Posted by Patrick_Weiler on 05-23-2003 09:29 AM:

It has been a jam

This has been a jam-packed salon with contributions from numerous people.

Danny Mehra generously contributed a number of Luri rugs and gabbehs. Richard Tomlinson started us off with a small Luri flatweave bag of still undetermined use. Steve Price began a discussion of red wefts. Only one example with green wefts was discovered, in a Varamin Luri flatweave. Michael Wendorf suggested Hali 1/1 as a reference to Mike Tschebull’s article on Luri weavings. We will probably have to sell a few rugs to finance a copy! Daniel Deschuyteneer showed a beautiful bag with an unusual pile bridge and some interesting structural features.

A study of the Luri Rosette shifted to a discussion of Varamin bag faces, with Tracy Davis luring us into that tangent with a rosette from one of her Varamin weavings. John Collins pointed out that full Varamin mafrash do exist, with only the one face in pile. John Howe showed a lovely salt bag that could be either Lur or Bakhtiyari.

A couple of threads about gabbehs brought us a dozen with various provenances. None were conclusively Varamin gabbehs, leading one to suspect that this type of weaving may not have been woven there. Leslie Orgel showed us a “chromosome panel” that turned out to be part of a Kurdish box cover.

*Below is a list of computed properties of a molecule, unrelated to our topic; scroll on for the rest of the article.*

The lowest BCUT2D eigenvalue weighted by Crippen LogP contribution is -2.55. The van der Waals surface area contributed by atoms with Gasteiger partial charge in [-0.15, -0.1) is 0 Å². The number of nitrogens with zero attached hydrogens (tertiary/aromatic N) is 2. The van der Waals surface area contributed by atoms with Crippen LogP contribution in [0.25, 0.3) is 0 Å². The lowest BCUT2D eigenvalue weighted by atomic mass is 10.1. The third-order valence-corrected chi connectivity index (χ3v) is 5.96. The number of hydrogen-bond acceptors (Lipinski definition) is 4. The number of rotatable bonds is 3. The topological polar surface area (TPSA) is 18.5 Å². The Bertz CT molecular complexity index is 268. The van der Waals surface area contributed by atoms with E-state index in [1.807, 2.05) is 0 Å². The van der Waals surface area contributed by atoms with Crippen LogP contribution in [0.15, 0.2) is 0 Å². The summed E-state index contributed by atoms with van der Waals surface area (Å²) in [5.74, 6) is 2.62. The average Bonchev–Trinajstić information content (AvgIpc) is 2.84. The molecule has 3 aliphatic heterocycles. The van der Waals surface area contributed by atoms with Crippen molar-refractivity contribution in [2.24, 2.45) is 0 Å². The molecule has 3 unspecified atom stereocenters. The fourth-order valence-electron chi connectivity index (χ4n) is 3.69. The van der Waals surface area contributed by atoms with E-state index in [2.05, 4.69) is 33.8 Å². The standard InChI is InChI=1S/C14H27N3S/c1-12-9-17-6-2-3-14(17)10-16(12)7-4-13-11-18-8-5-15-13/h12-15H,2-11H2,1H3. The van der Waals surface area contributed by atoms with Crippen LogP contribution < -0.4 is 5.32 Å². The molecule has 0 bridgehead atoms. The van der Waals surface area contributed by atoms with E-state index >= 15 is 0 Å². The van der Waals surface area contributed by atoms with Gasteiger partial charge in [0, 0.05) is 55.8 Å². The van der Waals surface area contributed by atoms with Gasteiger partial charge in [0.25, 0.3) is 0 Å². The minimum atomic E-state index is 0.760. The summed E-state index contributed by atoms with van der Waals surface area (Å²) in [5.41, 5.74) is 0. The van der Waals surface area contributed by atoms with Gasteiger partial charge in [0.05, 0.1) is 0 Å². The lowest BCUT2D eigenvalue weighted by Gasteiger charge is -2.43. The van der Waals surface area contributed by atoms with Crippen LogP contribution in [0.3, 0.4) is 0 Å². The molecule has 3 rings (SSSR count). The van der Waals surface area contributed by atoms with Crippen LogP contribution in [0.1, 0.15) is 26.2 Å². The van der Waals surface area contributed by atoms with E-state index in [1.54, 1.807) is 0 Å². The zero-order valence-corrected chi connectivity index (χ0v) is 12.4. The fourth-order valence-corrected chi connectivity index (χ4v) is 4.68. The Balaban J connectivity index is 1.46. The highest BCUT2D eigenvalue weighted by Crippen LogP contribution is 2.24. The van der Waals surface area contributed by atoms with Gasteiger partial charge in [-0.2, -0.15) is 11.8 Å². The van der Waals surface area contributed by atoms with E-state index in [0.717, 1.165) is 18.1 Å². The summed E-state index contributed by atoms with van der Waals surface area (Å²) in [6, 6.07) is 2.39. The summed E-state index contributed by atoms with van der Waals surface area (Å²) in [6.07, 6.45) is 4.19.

A thread beginning with a tightly woven chanteh evolved into a lively discussion of the “almond” or floral meander border, with Vincent Keers contributing a remarkable exposition of the geometry of this border type and Michael Wendorf providing examples of Kurdish use of this border type. Tracy Davis showed a spectacular Luri rug example with this border and medallions familiar from the ubiquitous Luri bag faces.

A small chanteh was shown to most likely be of Varamin Luri provenance. Vincent Keers brought us a curious bag face with unusual animals that John Collins tied to a Varamin khorjin.
Finally, Danny Mehra brought a lovely long rug with what is a commonly used Kurdish field design that John Collins helped to firmly attribute to the Luri tradition.

The most interesting result of this salon has been that we will be able to better identify Luri weavings because they seem to be everywhere now that we know what to look for.

Patrick Weiler